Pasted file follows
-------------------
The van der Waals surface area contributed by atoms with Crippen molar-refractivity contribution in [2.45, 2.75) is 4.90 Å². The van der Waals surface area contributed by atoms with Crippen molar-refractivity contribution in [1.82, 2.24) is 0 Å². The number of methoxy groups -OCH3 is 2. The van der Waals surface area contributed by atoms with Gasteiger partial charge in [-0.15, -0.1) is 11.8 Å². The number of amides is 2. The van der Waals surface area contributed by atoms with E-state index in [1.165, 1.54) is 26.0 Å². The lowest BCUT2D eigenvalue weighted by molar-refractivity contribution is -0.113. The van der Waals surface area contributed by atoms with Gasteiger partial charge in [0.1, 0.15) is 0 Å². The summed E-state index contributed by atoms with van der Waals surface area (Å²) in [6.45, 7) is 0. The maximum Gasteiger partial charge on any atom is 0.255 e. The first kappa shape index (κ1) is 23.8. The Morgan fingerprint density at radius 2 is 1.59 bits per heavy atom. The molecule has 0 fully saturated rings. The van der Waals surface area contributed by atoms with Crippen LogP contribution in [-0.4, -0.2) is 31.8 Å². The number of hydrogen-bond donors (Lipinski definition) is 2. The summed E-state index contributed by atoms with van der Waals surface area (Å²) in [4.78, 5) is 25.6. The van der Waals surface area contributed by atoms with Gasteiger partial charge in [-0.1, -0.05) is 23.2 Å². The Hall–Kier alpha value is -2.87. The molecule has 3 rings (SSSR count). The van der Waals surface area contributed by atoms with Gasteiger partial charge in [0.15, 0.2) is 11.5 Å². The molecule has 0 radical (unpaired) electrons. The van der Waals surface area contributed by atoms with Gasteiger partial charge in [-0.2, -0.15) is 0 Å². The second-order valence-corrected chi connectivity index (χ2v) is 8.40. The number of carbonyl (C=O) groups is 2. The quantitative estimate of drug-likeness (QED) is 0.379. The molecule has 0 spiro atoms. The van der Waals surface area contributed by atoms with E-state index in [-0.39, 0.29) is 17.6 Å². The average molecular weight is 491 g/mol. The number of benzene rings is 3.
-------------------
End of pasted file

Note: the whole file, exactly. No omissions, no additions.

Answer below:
The van der Waals surface area contributed by atoms with Crippen molar-refractivity contribution in [2.45, 2.75) is 4.90 Å². The van der Waals surface area contributed by atoms with Crippen molar-refractivity contribution in [1.82, 2.24) is 0 Å². The number of methoxy groups -OCH3 is 2. The van der Waals surface area contributed by atoms with Gasteiger partial charge in [-0.15, -0.1) is 11.8 Å². The number of amides is 2. The van der Waals surface area contributed by atoms with E-state index in [1.165, 1.54) is 26.0 Å². The lowest BCUT2D eigenvalue weighted by molar-refractivity contribution is -0.113. The van der Waals surface area contributed by atoms with Gasteiger partial charge in [0.1, 0.15) is 0 Å². The summed E-state index contributed by atoms with van der Waals surface area (Å²) in [6.45, 7) is 0. The maximum Gasteiger partial charge on any atom is 0.255 e. The first kappa shape index (κ1) is 23.8. The Morgan fingerprint density at radius 2 is 1.59 bits per heavy atom. The molecule has 0 fully saturated rings. The van der Waals surface area contributed by atoms with Crippen LogP contribution in [-0.4, -0.2) is 31.8 Å². The number of hydrogen-bond donors (Lipinski definition) is 2. The summed E-state index contributed by atoms with van der Waals surface area (Å²) in [4.78, 5) is 25.6. The van der Waals surface area contributed by atoms with Gasteiger partial charge in [-0.1, -0.05) is 23.2 Å². The Hall–Kier alpha value is -2.87. The molecule has 3 rings (SSSR count). The van der Waals surface area contributed by atoms with Gasteiger partial charge in [0.15, 0.2) is 11.5 Å². The molecule has 0 radical (unpaired) electrons. The van der Waals surface area contributed by atoms with Gasteiger partial charge in [-0.2, -0.15) is 0 Å². The second-order valence-corrected chi connectivity index (χ2v) is 8.40. The number of carbonyl (C=O) groups is 2. The quantitative estimate of drug-likeness (QED) is 0.379. The molecule has 0 spiro atoms. The van der Waals surface area contributed by atoms with E-state index in [-0.39, 0.29) is 17.6 Å². The average molecular weight is 491 g/mol. The number of benzene rings is 3.